We are proud to announce the members of the inaugural cohort of the Sustainable Oceans NRT.
|Thomas Anderson (Agricultural and Resource Economics, advisor TBD): Thomas comes to SO from the master’s program in Applied Economics and Management at Cornell University. His interests include aquaculture, marine fisheries management, and formulating policy solutions to problems in resource management..|
|Leslie Herrera (Integrative Genetics and Genomics, advisor TBD after lab rotations): Leslie earned a bachelor’s degree in Genetics and Genomics, with a minor in Statistics, from UC Davis in 2015. She seeks to bring her background in genetics to bear on studying the phylogenetic relationships between threatened marine species and to assess their genetic diversity, and to apply this knowledge to development of policy solutions.|
|Leah Mellinger (Animal Biology, Professor Nann Fangue): Leah earned a master’s in Ecology and Sustainability from CSU Stanislaus. She seeks to conduct doctoral research on forage fish and their physiological response to environmental stressors, with a goal of a research career with NOAA.|
|Eliza Oldach (Ecology, Professor Gwen Arnold; NSF Graduate Research Fellow): Eliza graduated from College of the Atlantic with a degree in Human Ecology in 2015. After graduating, she embarked on a Fulbright fellowship studying intertidal ecology in New Zealand. Since returning, Eliza has chased the threads of human ecology and marine biology through work with the Ecological Society of America, Acadia National Park, and coastal communities in Downeast Maine. She aims to continue this pursuit in graduate school, studying social and ecological conditions that improve coastal community resilience and adaptation.|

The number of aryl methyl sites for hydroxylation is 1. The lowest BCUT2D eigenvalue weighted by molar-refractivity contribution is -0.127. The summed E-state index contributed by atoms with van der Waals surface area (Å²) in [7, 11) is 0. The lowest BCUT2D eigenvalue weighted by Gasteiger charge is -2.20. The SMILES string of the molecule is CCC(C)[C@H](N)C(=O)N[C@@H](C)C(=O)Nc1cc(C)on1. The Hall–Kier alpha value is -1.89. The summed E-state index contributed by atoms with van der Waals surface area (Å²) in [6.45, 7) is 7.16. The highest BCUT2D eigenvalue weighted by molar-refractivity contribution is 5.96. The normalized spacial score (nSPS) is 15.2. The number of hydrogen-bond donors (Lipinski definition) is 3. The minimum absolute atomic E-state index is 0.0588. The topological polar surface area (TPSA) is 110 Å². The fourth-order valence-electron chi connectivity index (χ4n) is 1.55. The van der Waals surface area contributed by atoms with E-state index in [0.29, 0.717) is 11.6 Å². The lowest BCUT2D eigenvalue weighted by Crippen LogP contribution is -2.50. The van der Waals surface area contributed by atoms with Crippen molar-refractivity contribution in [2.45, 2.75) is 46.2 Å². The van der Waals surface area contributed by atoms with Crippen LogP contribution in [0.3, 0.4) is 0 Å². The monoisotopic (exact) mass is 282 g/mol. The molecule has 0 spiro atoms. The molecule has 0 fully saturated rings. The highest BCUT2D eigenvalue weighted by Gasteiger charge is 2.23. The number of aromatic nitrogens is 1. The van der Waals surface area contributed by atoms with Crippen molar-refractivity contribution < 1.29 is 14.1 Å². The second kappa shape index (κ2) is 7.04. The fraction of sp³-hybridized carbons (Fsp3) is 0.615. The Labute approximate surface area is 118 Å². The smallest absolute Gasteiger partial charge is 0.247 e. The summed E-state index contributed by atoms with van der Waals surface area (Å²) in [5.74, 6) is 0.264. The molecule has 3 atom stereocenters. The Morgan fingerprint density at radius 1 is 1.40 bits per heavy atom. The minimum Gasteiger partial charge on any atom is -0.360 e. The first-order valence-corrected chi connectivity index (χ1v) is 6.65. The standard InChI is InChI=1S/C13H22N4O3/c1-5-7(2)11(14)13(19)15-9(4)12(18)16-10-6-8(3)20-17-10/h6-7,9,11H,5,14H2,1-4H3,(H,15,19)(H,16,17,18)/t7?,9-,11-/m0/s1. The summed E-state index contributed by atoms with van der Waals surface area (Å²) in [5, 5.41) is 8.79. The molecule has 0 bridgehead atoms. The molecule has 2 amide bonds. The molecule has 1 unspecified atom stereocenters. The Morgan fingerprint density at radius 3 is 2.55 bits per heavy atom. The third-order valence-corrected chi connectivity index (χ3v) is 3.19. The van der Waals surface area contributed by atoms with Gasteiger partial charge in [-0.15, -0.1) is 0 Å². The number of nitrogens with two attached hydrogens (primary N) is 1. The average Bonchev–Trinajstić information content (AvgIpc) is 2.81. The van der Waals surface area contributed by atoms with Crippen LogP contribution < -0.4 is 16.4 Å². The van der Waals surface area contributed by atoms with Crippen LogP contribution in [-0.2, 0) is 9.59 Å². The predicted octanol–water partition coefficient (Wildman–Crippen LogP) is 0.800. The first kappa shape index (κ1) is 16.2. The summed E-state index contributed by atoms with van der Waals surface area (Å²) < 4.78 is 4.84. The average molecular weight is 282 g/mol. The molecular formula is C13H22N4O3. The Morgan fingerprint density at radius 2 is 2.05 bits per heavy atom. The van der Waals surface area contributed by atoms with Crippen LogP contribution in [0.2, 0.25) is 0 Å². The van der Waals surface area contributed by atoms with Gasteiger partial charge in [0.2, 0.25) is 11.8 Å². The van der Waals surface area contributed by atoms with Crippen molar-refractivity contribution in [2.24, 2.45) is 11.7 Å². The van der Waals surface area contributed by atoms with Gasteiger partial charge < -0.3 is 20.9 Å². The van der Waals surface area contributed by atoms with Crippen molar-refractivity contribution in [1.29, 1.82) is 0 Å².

|Priya Shukla (Ecology, Professor Ted Grosholz): After a master’s degree in Ecology from San Diego State University, Priya made the trek back north as a technician within the BOAR project at Bodega Marine Laboratory. In her doctoral research, she seeks to use commercially and recreationally harvested mussels and oysters as archives of environmental change by linking their physiology to acute oceanographic events associated with climate change.|
|Sabine Talaugon (Native American Studies, Professor Beth Rose Middleton): After receiving a Masters of Public Policy from Mills College, Sabine founded a program evaluation and policy analysis firm, Iwex Consulting. In honoring traditional knowledge as ever-evolving, responsive technology, Sabine seeks to study that ways that traditional ecological knowledge has sustained Indigenous communities through multiple episodes of environmental change and how Indigenous knowledge and western science may collaborate to sustain marine environments and Indigenous peoples’ access to marine resources in the face of current climate crisis.|
|Kaiwen Wang (Agriculture and Resource Economics): Kaiwen is a current Ph.D. student in the Agricultural and Resource Economics Department of UC Davis after achieving a master’s degree in the same program. He is interested in the economics of aquaculture, fisheries management, and environment regulation. He hopes to integrate theoretical modeling, empirical strategy, and policy analysis in research pertaining to ocean sustainability.|